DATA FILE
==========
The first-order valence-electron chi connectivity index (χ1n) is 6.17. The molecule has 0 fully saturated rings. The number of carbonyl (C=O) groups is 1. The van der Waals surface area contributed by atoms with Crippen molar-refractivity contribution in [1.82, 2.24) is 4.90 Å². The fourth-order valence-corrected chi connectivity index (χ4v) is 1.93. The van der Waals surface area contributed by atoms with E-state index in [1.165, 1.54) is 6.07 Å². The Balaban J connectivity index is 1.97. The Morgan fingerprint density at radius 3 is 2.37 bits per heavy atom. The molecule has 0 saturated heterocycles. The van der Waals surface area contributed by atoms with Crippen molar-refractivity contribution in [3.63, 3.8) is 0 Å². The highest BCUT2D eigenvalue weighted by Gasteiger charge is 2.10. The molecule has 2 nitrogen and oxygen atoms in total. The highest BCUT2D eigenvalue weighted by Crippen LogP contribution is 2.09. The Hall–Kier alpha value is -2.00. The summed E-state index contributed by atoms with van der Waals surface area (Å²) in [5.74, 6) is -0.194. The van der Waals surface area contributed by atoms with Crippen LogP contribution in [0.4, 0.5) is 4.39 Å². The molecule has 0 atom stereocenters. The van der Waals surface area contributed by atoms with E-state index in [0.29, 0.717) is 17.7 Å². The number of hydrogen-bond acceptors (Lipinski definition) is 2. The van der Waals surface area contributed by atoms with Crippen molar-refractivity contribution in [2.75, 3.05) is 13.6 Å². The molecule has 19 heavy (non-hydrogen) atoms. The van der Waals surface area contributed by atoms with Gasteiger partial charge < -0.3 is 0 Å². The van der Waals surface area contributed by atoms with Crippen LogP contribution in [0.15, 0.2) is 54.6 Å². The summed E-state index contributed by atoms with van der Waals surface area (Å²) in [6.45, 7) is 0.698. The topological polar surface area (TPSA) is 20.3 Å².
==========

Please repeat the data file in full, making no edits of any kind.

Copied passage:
The first-order valence-electron chi connectivity index (χ1n) is 6.17. The molecule has 0 fully saturated rings. The number of carbonyl (C=O) groups is 1. The van der Waals surface area contributed by atoms with Crippen molar-refractivity contribution in [1.82, 2.24) is 4.90 Å². The fourth-order valence-corrected chi connectivity index (χ4v) is 1.93. The van der Waals surface area contributed by atoms with E-state index in [1.165, 1.54) is 6.07 Å². The Balaban J connectivity index is 1.97. The Morgan fingerprint density at radius 3 is 2.37 bits per heavy atom. The molecule has 0 saturated heterocycles. The van der Waals surface area contributed by atoms with Crippen molar-refractivity contribution in [3.63, 3.8) is 0 Å². The highest BCUT2D eigenvalue weighted by Gasteiger charge is 2.10. The molecule has 2 nitrogen and oxygen atoms in total. The highest BCUT2D eigenvalue weighted by Crippen LogP contribution is 2.09. The Hall–Kier alpha value is -2.00. The summed E-state index contributed by atoms with van der Waals surface area (Å²) in [5.74, 6) is -0.194. The van der Waals surface area contributed by atoms with Crippen LogP contribution in [0.4, 0.5) is 4.39 Å². The molecule has 0 atom stereocenters. The van der Waals surface area contributed by atoms with E-state index in [0.29, 0.717) is 17.7 Å². The number of hydrogen-bond acceptors (Lipinski definition) is 2. The van der Waals surface area contributed by atoms with Crippen molar-refractivity contribution in [2.75, 3.05) is 13.6 Å². The molecule has 19 heavy (non-hydrogen) atoms. The van der Waals surface area contributed by atoms with Gasteiger partial charge < -0.3 is 0 Å². The van der Waals surface area contributed by atoms with Crippen LogP contribution in [0.15, 0.2) is 54.6 Å². The summed E-state index contributed by atoms with van der Waals surface area (Å²) in [6.45, 7) is 0.698. The topological polar surface area (TPSA) is 20.3 Å².